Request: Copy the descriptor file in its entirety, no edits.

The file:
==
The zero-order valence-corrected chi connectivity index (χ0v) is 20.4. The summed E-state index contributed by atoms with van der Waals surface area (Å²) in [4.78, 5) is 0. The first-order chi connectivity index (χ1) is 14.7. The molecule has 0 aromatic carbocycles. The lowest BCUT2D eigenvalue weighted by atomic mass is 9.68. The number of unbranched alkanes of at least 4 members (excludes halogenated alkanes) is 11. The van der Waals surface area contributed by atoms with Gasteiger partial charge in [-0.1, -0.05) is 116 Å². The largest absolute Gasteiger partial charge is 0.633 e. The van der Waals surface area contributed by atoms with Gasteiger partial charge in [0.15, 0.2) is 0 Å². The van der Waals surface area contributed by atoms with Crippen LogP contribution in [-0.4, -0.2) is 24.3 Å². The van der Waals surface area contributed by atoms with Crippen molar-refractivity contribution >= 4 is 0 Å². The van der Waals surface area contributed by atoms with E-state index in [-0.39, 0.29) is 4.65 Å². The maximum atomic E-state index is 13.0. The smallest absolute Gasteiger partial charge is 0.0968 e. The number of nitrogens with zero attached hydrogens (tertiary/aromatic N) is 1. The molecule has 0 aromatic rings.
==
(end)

The zero-order valence-corrected chi connectivity index (χ0v) is 20.4. The summed E-state index contributed by atoms with van der Waals surface area (Å²) in [4.78, 5) is 0. The first-order chi connectivity index (χ1) is 14.7. The molecule has 0 aromatic carbocycles. The lowest BCUT2D eigenvalue weighted by atomic mass is 9.68. The number of unbranched alkanes of at least 4 members (excludes halogenated alkanes) is 11. The van der Waals surface area contributed by atoms with Gasteiger partial charge in [-0.1, -0.05) is 116 Å². The largest absolute Gasteiger partial charge is 0.633 e. The van der Waals surface area contributed by atoms with Gasteiger partial charge in [0.15, 0.2) is 0 Å². The van der Waals surface area contributed by atoms with Crippen LogP contribution in [-0.4, -0.2) is 24.3 Å². The van der Waals surface area contributed by atoms with Crippen molar-refractivity contribution >= 4 is 0 Å². The van der Waals surface area contributed by atoms with E-state index in [-0.39, 0.29) is 4.65 Å². The maximum atomic E-state index is 13.0. The smallest absolute Gasteiger partial charge is 0.0968 e. The number of nitrogens with zero attached hydrogens (tertiary/aromatic N) is 1. The molecule has 0 aromatic rings.